Nat Davis remembers crackling wires, the ding-ding-ding of a big bell and the sprint to catch a trolley on his way to school. At 57 years old, Davis doesn't think he could beat an electric streetcar to the corner anymore. Still, he would love to see them rolling again.
"Just hearing the sound of that streetcar used to get us all excited," said Davis, who paid a nickel 50 years ago to ride trolleys in east Tampa. "They were neat, and we felt a little down when the trolleys went away."
This week the City Council might take the first step toward bringing the trolleys back. A long-touted project whose hopes have peaked and plummeted almost as often as deals for a convention center hotel, the trolley system would rumble from Ybor City to downtown, stopping along the way at tourist destinations such as the Ice Palace and the Florida Aquarium.
The City Council on Thursday will decide whether to use gas tax funds to help pay $630,000 for the first stages of the project, which include soil testing and drafting blueprints. Yet not everyone in Tampa, especially City Council member Bob Buckhorn, believes that money will be well spent.
"How can I go to neighborhoods without sidewalks and say we need a trolley that may or may not work?" Buckhorn asked. "This project is all about emotions. There are people who live and die trolleys, but taxpayers shouldn't be financing their hobby."
Trolley enthusiasts counter that streetcars will benefit the whole city. Trolleys will attract tourists and help local businesses and future projects such as a 26-story hotel Marriott has promised to build near the convention center. And for anybody who travels from downtown to Ybor _ for a drink, for lunch, after a hockey game _ the streetcar rails will be the missing link.
"We have a bunch of pearls in this city," said Sharon Dent, executive director of HARTline. "Now we need a string to hold them together."
If officials give the green light and there are no complications, trolley construction could begin next year. Electric cars could roll by December 1999, when the convention center hotel is supposed to open. Building the trolley would cost nearly $19-million and would be financed by a mix of federal and state grants, gas tax revenue and HARTline funds. The trolley would feature eight cars, similar to the old-fashioned ones in San Francisco and New Orleans, that cruise between 8 and 15 mph.
As for keeping the system afloat, the 50-cent fare is expected to pay one-fourth of annual operating costs, estimated between $700,000 and $1-million. The balance would come from private donations and special new taxes on businesses along rail lines.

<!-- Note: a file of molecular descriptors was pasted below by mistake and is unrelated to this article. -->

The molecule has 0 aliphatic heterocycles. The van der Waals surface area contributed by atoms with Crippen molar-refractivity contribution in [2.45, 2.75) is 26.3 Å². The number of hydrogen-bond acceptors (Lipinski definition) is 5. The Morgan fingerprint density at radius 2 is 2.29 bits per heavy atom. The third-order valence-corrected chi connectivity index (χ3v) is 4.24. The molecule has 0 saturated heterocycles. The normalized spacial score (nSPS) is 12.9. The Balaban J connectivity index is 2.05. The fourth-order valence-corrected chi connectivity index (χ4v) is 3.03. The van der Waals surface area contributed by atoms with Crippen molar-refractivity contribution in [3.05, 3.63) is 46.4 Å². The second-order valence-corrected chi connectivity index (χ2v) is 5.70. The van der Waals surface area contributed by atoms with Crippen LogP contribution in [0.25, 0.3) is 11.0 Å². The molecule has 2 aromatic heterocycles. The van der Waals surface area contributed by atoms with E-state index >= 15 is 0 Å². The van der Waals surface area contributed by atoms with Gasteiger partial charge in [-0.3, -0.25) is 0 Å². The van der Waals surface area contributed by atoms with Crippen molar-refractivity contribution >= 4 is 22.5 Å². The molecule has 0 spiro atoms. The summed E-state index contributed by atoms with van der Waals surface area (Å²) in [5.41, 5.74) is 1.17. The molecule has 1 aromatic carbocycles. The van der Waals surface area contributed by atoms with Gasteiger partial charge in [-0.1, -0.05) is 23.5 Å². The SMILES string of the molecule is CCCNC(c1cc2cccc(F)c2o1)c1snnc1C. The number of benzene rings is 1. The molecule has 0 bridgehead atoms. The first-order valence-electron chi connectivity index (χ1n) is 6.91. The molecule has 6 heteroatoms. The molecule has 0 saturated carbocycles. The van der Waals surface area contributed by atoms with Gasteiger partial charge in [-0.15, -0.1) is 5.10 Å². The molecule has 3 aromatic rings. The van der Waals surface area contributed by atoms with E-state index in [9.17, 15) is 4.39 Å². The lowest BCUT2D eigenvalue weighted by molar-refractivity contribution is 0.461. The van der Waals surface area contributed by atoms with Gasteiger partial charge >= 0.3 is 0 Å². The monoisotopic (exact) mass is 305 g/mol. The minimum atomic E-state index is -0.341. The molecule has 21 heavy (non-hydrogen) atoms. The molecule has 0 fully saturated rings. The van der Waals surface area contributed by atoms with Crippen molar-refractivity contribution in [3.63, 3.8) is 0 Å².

Trolley fans promise that stores and restaurants will blossom along the trolley route like towns popping up along the Oregon Trail.
"In it's own humble way, the trolley will stimulate a lot of business," says urban planner Michael English.
English, like many others, also is excited about the trolley for reasons that Buckhorn criticizes as emotional. In the early 20th century, Ybor City flourished under an extensive trolley network. Though the streetcars stopped running in 1946 and the rails were buried under asphalt, trolley affection has never died.
"The trolley has always been a core value in our community," English said. "This new project will connect us to our past."
Buckhorn doesn't buy it. He was an aide to former Mayor Sandy Freedman, who received the trolley idea far more coolly than Mayor Dick Greco, who has promoted it. The only money that should be spent on trolleys right now, Buckhorn says, is for a ridership study. He doesn't accept HARTline's preliminary analysis, which projected 264,000 riders in the trolley's first year.
"Projections are an inexact science, as we all know from the aquarium," Buckhorn said, referring to attendance that fell far short of expectations. "My instincts are to vote against the trolley, unless someone shows me some more studies."
That's not likely. The forces driving the trolley project say the issue has been studied to death.
"The trolley will work," said Robert Hunter, executive director of the Hillsborough County Planning Commission. "It's time we stopped thinking about it and put the rails in the ground."